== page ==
Professor Steffen Petersen leads Cardiovascular Imaging

Cardiovascular Imaging specialty in Frontiers in Cardiovascular Medicine is now being led by Professor Steffen Petersen of Queen Mary University of London.

Digital human heart made of virtual wireframe. 3d illustration

Cardiovascular Imaging specialty in Frontiers in Cardiovascular Medicine is now being led by Professor Steffen Petersen of Queen Mary University of London.

“Many patients around the globe benefit from cardiac imaging. It plays a major role in diagnosis, risk assessment and monitoring treatment effects over time. Cardiac imaging research has been helpful in understanding how diseases work,” explains Professor Steffen Petersen.

Steffen Petersen, Specialty Chief Editor of Cardiovascular Imaging in Frontiers in Cardiovascular Medicine
Professor Steffen Petersen

“We need to further improve our understanding of how cardiac imaging can best help to provide efficient and high quality services to our patients in the context of constrained resources in healthcare.”

“I believe that further cardiac imaging research will demonstrate how we can contribute to personalized medicine. As such, cardiac imaging research will shape and influence clinical practice and research in areas such as heart failure, electrophysiology and intervention.”

Professor Petersen is one of the leading imaging experts in the field of Cardiovascular Imaging. He is the Vice President of the European Association of Cardiovascular Imaging (EACVI) and has been actively involved in cardiovascular magnetic resonance (CMR) since 1998, reporting over 1,000 cardiac adult MRI scans each year. He is a Professor of Cardiovascular Medicine at the William Harvey Research Institute, Queen Mary University of London and a Consultant Cardiologist and Clinical Director for Research at Barts Heart Centre, Barts Health NHS Trust. He is also the Cardiovascular Programme Director of UCL Partners Academic Medical Centre.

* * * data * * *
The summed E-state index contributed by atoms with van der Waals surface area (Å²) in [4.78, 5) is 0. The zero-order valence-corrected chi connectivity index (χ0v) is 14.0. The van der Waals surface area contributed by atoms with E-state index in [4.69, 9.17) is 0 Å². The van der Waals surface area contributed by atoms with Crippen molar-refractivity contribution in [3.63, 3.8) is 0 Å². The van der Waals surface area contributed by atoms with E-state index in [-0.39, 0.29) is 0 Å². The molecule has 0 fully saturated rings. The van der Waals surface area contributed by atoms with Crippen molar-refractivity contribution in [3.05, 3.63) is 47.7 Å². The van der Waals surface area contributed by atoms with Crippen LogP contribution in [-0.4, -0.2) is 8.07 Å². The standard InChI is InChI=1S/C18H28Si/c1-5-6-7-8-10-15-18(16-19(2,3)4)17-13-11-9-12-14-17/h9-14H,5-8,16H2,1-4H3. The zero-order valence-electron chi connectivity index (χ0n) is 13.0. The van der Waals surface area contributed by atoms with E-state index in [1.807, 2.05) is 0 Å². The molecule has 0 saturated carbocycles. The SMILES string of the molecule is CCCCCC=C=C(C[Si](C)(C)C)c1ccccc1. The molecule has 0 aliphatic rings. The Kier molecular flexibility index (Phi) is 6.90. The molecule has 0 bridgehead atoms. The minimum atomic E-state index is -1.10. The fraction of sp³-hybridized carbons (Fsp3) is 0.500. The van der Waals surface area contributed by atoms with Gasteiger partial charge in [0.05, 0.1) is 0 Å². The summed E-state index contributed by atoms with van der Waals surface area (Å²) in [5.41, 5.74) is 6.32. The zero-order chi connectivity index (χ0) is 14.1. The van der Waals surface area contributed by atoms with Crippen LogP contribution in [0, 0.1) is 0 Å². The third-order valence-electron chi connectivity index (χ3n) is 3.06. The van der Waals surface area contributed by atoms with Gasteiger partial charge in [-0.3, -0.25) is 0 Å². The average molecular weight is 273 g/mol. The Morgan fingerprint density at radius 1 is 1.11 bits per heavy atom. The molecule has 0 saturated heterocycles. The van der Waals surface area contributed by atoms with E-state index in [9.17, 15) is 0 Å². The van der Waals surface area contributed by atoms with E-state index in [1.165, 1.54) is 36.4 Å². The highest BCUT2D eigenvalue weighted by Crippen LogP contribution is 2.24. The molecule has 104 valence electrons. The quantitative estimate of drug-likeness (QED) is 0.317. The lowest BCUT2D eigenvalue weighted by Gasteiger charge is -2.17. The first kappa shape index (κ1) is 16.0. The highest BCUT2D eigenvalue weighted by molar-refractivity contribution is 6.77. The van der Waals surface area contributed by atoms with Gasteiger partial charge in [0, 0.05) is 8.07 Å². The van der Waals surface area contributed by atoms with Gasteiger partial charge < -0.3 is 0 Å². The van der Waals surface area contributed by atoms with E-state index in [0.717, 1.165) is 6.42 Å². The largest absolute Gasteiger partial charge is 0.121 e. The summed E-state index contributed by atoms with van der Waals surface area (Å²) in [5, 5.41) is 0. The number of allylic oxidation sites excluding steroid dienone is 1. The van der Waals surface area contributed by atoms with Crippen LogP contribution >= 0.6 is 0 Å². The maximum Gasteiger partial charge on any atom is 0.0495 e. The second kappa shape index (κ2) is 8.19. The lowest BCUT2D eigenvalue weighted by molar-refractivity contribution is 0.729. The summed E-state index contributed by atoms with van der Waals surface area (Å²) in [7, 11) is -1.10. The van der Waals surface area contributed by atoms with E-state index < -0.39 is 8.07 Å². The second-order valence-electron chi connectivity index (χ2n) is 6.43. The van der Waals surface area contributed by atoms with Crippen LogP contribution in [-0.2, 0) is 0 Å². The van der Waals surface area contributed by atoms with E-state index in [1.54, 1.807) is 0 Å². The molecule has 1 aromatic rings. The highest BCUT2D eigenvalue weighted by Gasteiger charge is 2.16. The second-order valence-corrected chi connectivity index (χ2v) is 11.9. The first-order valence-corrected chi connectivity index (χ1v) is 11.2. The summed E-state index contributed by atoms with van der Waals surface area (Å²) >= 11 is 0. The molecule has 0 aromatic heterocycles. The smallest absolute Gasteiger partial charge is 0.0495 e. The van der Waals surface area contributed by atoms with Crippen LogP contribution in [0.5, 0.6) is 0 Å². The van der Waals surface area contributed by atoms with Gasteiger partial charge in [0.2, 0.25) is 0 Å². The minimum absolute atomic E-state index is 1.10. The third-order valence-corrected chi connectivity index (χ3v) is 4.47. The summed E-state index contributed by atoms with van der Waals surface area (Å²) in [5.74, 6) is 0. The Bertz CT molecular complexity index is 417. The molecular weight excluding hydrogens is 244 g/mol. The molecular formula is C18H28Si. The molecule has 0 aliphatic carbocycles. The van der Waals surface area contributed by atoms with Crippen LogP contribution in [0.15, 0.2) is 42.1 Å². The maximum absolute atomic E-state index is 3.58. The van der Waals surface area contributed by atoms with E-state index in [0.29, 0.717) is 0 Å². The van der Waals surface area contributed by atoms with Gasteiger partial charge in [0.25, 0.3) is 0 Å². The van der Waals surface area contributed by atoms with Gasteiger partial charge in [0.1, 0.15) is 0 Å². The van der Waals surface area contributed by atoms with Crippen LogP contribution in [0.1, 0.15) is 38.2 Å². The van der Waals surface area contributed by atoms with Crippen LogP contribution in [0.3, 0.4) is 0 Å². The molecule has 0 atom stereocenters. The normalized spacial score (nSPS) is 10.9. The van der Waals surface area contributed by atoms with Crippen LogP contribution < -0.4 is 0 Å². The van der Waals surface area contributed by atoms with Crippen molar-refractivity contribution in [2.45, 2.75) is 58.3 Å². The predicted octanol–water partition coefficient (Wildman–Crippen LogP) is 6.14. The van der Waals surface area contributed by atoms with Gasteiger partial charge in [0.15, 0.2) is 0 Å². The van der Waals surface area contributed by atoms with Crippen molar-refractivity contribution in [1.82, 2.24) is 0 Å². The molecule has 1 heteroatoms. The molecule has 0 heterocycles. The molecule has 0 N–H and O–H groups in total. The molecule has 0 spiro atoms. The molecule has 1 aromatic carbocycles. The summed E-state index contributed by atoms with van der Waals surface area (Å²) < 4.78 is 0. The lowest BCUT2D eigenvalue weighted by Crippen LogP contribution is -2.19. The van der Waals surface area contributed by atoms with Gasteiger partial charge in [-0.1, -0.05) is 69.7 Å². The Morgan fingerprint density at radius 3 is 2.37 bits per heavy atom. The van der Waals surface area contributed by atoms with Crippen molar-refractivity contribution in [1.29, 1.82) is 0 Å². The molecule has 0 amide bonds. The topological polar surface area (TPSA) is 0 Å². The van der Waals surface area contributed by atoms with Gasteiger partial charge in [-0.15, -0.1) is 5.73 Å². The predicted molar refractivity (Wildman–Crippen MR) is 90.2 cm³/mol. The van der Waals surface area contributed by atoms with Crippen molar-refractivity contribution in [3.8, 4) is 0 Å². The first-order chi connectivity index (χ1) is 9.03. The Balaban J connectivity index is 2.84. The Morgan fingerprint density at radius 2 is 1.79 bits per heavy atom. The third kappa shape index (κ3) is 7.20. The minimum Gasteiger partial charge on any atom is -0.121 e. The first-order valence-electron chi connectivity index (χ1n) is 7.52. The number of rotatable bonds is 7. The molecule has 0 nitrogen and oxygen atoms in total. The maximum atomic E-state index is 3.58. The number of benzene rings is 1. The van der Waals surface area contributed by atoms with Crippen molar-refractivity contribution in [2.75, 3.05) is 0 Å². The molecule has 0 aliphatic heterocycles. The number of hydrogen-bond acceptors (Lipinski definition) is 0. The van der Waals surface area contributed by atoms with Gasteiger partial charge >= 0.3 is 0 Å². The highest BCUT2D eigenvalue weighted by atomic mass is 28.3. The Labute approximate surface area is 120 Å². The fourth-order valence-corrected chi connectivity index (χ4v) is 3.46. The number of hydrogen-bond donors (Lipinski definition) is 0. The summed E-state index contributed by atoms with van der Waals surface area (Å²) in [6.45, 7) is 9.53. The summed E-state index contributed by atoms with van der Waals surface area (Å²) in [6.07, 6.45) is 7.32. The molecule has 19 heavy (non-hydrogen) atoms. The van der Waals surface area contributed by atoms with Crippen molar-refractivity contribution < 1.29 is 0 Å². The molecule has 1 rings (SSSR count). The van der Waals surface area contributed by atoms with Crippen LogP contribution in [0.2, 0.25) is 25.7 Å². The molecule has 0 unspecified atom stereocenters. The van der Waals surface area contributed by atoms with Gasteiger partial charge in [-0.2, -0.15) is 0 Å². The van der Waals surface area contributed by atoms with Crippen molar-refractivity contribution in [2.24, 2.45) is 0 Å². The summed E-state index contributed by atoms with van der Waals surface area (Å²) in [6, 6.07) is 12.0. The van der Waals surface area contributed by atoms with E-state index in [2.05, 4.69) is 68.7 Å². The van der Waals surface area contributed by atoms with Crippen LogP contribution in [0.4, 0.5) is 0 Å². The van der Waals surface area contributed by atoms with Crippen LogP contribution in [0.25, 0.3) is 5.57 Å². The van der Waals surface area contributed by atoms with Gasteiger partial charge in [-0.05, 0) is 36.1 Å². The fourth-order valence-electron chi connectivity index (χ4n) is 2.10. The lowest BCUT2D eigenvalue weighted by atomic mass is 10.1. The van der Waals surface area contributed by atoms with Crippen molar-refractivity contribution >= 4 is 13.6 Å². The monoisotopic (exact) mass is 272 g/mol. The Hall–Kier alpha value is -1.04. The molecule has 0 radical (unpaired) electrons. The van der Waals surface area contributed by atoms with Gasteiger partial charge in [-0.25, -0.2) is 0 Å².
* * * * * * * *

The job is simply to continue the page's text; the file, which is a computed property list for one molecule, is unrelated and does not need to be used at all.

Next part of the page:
Professor Petersen’s research interests include clinical trials using CMR, large-scale population-based studies using CMR and electronic health record research that incorporates cardiac imaging data. He sees big data and artificial intelligence playing a crucial role in cardiovascular imaging.

On accepting his role as new Chief Editor for the specialty, he says: “I am delighted with this appointment. Cardiovascular imaging has become key in delivering better care to patients. I look forward to further build on Frontiers’ work and reputation to contribute to improving cardiovascular outcomes –including quality of life– through knowledge creation and sharing.”

Professor Petersen together with his colleagues have recently launched an article collection in Cardiovascular Imaging on The role of Multimodality Cardiovascular Imaging in Inherited and Acquired Cardiomyopathies which is currently accepting submissions.

Cardiovascular Imaging together with other specialists, is devoted to supporting research activities using different modalities for invasive and non-invasive imaging of cardiovascular outcomes, supporting authors with a collaborative peer review approach and publishing articles which contribute substantially to the field of cardiovascular medicine.

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